3. Yorkshire Terrier

The Yorkshire terrier has its roots in the English counties Yorkshire and Lancashire, dating back to the 1800s. It’s thought to be a mix of some terrier breeds from Scotland, including the Skye and Dandie Dinmont. It also might have some Maltese in it. Early Yorkies were used as rodent exterminators, especially in textile mills and coal mines. But they quickly won the hearts of the elite as well, becoming desirable lapdogs.

4. Cavalier King Charles Spaniel

In the 17th century, King Charles I and Charles II both were fond of a small type of spaniel with a black-and-tan coat. This spaniel remained popular with British aristocrats into the 19th century when it was crossed with small Asian dog breeds, giving it a flatter face and domed skull. Then, in the 1920s, breeders attempted to recreate the original version of the little spaniel based on old portraits of the dogs in English manors, resulting in the Cavalier.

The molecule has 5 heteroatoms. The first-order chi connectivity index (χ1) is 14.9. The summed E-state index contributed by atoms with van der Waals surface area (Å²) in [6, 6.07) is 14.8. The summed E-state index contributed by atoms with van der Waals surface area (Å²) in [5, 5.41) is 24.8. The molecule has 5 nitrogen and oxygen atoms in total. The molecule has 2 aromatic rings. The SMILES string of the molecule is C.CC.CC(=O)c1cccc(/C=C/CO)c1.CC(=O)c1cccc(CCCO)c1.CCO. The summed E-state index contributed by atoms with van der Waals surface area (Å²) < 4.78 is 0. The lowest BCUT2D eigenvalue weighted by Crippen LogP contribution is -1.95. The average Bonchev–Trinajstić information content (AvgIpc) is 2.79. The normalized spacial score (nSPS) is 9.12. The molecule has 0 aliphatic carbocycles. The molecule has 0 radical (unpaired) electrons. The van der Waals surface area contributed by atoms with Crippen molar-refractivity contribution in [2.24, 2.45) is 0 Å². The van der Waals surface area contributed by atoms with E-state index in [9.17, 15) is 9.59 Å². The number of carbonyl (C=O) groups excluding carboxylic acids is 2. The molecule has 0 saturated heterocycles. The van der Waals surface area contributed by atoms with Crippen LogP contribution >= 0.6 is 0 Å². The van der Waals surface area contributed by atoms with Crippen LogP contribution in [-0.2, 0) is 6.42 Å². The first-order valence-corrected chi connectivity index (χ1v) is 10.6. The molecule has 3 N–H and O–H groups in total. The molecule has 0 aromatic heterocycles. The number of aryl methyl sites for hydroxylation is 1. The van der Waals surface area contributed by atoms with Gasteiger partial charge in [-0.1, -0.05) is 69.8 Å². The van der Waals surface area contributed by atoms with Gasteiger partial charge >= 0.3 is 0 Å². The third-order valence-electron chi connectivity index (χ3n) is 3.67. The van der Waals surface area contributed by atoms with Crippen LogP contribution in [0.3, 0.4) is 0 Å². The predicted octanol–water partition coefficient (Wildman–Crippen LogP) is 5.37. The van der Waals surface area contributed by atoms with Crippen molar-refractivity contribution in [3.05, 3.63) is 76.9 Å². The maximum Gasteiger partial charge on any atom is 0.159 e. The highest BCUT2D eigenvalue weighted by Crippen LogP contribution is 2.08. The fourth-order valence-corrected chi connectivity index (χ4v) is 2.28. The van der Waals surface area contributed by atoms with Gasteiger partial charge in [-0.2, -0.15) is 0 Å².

5. English Springer Spaniel

For centuries in England, both “cocker” and “springer” spaniels (early versions of today’s spaniel breeds) could be born in the same litter. The springers were larger dogs, used to flush or “spring” birds and other game from their hiding spots for hunters. In the 1800s, breed standards developed for several spaniel types, and by 1902 the English springer spaniel was officially recognized in England. Today’s breed still retains that exceptional hunting ability.

6. Bullmastiff